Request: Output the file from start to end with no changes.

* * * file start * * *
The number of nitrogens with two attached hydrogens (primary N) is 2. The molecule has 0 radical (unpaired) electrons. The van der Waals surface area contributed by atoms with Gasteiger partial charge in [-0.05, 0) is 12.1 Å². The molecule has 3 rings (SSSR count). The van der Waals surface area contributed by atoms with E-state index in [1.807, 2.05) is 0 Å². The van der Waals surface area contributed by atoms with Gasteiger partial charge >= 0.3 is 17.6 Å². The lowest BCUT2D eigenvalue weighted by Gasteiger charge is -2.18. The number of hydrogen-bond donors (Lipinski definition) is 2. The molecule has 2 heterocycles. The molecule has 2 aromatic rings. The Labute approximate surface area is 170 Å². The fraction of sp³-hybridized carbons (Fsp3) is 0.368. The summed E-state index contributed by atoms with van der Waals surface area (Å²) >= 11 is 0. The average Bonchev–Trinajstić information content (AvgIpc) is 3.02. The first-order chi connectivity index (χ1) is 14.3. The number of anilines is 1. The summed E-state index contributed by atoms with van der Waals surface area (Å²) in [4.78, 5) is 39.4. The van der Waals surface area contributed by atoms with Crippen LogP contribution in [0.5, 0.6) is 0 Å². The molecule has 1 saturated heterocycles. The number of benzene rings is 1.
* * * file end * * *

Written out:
The number of nitrogens with two attached hydrogens (primary N) is 2. The molecule has 0 radical (unpaired) electrons. The van der Waals surface area contributed by atoms with Gasteiger partial charge in [-0.05, 0) is 12.1 Å². The molecule has 3 rings (SSSR count). The van der Waals surface area contributed by atoms with E-state index in [1.807, 2.05) is 0 Å². The van der Waals surface area contributed by atoms with Gasteiger partial charge >= 0.3 is 17.6 Å². The lowest BCUT2D eigenvalue weighted by Gasteiger charge is -2.18. The number of hydrogen-bond donors (Lipinski definition) is 2. The molecule has 2 heterocycles. The molecule has 2 aromatic rings. The Labute approximate surface area is 170 Å². The fraction of sp³-hybridized carbons (Fsp3) is 0.368. The summed E-state index contributed by atoms with van der Waals surface area (Å²) >= 11 is 0. The average Bonchev–Trinajstić information content (AvgIpc) is 3.02. The first-order chi connectivity index (χ1) is 14.3. The number of anilines is 1. The summed E-state index contributed by atoms with van der Waals surface area (Å²) in [4.78, 5) is 39.4. The van der Waals surface area contributed by atoms with Crippen LogP contribution in [0.5, 0.6) is 0 Å². The molecule has 1 saturated heterocycles. The number of benzene rings is 1.